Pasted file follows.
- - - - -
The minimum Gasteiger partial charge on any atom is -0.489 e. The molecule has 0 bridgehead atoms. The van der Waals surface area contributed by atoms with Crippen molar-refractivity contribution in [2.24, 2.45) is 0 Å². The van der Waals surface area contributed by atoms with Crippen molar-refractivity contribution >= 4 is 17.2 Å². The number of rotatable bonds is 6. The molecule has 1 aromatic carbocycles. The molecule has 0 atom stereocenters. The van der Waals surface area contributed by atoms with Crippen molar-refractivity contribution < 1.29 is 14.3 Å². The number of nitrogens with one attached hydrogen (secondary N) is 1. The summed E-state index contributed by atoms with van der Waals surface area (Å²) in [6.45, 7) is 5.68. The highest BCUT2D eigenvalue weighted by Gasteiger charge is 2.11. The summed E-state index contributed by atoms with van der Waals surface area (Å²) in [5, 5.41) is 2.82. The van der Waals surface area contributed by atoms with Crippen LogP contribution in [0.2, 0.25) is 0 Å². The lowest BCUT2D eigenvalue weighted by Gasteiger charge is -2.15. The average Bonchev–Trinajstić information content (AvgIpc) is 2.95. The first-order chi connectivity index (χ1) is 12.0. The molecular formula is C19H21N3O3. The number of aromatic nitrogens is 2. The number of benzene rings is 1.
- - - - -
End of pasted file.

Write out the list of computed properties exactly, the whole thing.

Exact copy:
The minimum Gasteiger partial charge on any atom is -0.489 e. The molecule has 0 bridgehead atoms. The van der Waals surface area contributed by atoms with Crippen molar-refractivity contribution in [2.24, 2.45) is 0 Å². The van der Waals surface area contributed by atoms with Crippen molar-refractivity contribution >= 4 is 17.2 Å². The number of rotatable bonds is 6. The molecule has 1 aromatic carbocycles. The molecule has 0 atom stereocenters. The van der Waals surface area contributed by atoms with Crippen molar-refractivity contribution < 1.29 is 14.3 Å². The number of nitrogens with one attached hydrogen (secondary N) is 1. The summed E-state index contributed by atoms with van der Waals surface area (Å²) in [6.45, 7) is 5.68. The highest BCUT2D eigenvalue weighted by Gasteiger charge is 2.11. The summed E-state index contributed by atoms with van der Waals surface area (Å²) in [5, 5.41) is 2.82. The van der Waals surface area contributed by atoms with Crippen LogP contribution in [0.2, 0.25) is 0 Å². The lowest BCUT2D eigenvalue weighted by Gasteiger charge is -2.15. The average Bonchev–Trinajstić information content (AvgIpc) is 2.95. The first-order chi connectivity index (χ1) is 12.0. The molecular formula is C19H21N3O3. The number of aromatic nitrogens is 2. The number of benzene rings is 1.